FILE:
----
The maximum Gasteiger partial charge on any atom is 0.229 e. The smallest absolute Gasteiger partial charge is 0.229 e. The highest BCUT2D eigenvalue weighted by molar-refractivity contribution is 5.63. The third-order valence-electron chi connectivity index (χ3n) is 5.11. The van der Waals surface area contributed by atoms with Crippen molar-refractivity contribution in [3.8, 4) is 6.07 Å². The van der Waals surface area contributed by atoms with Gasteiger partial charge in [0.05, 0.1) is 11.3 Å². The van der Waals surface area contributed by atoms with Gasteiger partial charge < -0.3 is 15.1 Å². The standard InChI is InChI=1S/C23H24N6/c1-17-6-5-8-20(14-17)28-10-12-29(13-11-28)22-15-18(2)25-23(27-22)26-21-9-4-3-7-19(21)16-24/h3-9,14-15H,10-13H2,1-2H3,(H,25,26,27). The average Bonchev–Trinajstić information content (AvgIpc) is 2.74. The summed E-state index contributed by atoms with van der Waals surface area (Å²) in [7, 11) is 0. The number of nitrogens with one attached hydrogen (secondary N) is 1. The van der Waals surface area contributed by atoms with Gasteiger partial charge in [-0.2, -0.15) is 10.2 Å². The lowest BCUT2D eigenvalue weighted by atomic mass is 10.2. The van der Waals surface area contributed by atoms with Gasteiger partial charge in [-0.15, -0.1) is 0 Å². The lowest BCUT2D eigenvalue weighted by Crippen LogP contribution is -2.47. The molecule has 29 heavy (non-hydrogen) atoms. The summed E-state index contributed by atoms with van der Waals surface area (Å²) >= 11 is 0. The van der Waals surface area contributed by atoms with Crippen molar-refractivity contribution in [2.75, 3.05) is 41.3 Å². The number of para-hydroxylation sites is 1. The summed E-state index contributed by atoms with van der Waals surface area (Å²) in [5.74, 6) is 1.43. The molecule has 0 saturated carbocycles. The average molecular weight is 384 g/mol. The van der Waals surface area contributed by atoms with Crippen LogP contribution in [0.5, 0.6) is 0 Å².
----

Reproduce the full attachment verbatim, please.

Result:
The maximum Gasteiger partial charge on any atom is 0.229 e. The smallest absolute Gasteiger partial charge is 0.229 e. The highest BCUT2D eigenvalue weighted by molar-refractivity contribution is 5.63. The third-order valence-electron chi connectivity index (χ3n) is 5.11. The van der Waals surface area contributed by atoms with Crippen molar-refractivity contribution in [3.8, 4) is 6.07 Å². The van der Waals surface area contributed by atoms with Gasteiger partial charge in [0.05, 0.1) is 11.3 Å². The van der Waals surface area contributed by atoms with Gasteiger partial charge < -0.3 is 15.1 Å². The standard InChI is InChI=1S/C23H24N6/c1-17-6-5-8-20(14-17)28-10-12-29(13-11-28)22-15-18(2)25-23(27-22)26-21-9-4-3-7-19(21)16-24/h3-9,14-15H,10-13H2,1-2H3,(H,25,26,27). The average Bonchev–Trinajstić information content (AvgIpc) is 2.74. The summed E-state index contributed by atoms with van der Waals surface area (Å²) in [7, 11) is 0. The number of nitrogens with one attached hydrogen (secondary N) is 1. The van der Waals surface area contributed by atoms with Gasteiger partial charge in [-0.2, -0.15) is 10.2 Å². The lowest BCUT2D eigenvalue weighted by atomic mass is 10.2. The van der Waals surface area contributed by atoms with Gasteiger partial charge in [-0.15, -0.1) is 0 Å². The lowest BCUT2D eigenvalue weighted by Crippen LogP contribution is -2.47. The molecule has 29 heavy (non-hydrogen) atoms. The summed E-state index contributed by atoms with van der Waals surface area (Å²) >= 11 is 0. The van der Waals surface area contributed by atoms with Crippen molar-refractivity contribution in [2.75, 3.05) is 41.3 Å². The number of para-hydroxylation sites is 1. The summed E-state index contributed by atoms with van der Waals surface area (Å²) in [5.74, 6) is 1.43. The molecule has 0 saturated carbocycles. The average molecular weight is 384 g/mol. The van der Waals surface area contributed by atoms with Crippen LogP contribution in [0.5, 0.6) is 0 Å².